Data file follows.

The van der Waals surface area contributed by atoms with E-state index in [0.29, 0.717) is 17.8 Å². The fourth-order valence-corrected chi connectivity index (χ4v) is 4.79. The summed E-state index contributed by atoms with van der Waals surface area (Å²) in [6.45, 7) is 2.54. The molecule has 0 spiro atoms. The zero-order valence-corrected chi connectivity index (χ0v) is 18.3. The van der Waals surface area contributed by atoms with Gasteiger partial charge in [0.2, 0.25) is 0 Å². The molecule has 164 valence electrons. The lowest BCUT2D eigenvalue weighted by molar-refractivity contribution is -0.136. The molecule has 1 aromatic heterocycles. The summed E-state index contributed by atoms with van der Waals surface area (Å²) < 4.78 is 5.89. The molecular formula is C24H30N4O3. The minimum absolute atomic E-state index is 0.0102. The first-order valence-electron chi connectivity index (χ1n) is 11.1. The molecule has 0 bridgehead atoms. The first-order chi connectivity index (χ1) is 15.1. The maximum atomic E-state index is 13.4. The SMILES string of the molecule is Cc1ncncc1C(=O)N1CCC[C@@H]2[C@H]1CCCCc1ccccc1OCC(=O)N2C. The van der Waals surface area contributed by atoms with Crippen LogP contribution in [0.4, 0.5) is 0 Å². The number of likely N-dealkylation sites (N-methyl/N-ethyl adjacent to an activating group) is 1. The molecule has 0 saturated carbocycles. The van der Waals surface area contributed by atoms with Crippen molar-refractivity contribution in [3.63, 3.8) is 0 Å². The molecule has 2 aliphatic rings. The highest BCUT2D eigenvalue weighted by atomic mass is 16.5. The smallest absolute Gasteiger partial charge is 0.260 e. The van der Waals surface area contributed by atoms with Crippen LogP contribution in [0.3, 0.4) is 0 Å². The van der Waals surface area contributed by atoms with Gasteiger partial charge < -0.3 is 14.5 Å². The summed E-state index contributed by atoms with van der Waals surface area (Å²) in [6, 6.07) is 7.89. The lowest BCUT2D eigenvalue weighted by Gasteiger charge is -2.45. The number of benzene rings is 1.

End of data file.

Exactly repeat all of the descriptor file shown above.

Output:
The van der Waals surface area contributed by atoms with E-state index in [0.29, 0.717) is 17.8 Å². The fourth-order valence-corrected chi connectivity index (χ4v) is 4.79. The summed E-state index contributed by atoms with van der Waals surface area (Å²) in [6.45, 7) is 2.54. The molecule has 0 spiro atoms. The zero-order valence-corrected chi connectivity index (χ0v) is 18.3. The van der Waals surface area contributed by atoms with Gasteiger partial charge in [0.2, 0.25) is 0 Å². The molecule has 164 valence electrons. The lowest BCUT2D eigenvalue weighted by molar-refractivity contribution is -0.136. The molecule has 1 aromatic heterocycles. The summed E-state index contributed by atoms with van der Waals surface area (Å²) < 4.78 is 5.89. The molecular formula is C24H30N4O3. The minimum absolute atomic E-state index is 0.0102. The first-order valence-electron chi connectivity index (χ1n) is 11.1. The molecule has 0 bridgehead atoms. The first-order chi connectivity index (χ1) is 15.1. The maximum atomic E-state index is 13.4. The SMILES string of the molecule is Cc1ncncc1C(=O)N1CCC[C@@H]2[C@H]1CCCCc1ccccc1OCC(=O)N2C. The van der Waals surface area contributed by atoms with Crippen LogP contribution in [0.4, 0.5) is 0 Å². The number of likely N-dealkylation sites (N-methyl/N-ethyl adjacent to an activating group) is 1. The molecule has 0 saturated carbocycles. The van der Waals surface area contributed by atoms with Crippen molar-refractivity contribution in [3.63, 3.8) is 0 Å². The molecule has 2 aliphatic rings. The highest BCUT2D eigenvalue weighted by atomic mass is 16.5. The smallest absolute Gasteiger partial charge is 0.260 e. The van der Waals surface area contributed by atoms with Crippen LogP contribution in [0.3, 0.4) is 0 Å². The van der Waals surface area contributed by atoms with Gasteiger partial charge < -0.3 is 14.5 Å². The summed E-state index contributed by atoms with van der Waals surface area (Å²) in [6, 6.07) is 7.89. The lowest BCUT2D eigenvalue weighted by Gasteiger charge is -2.45. The number of benzene rings is 1.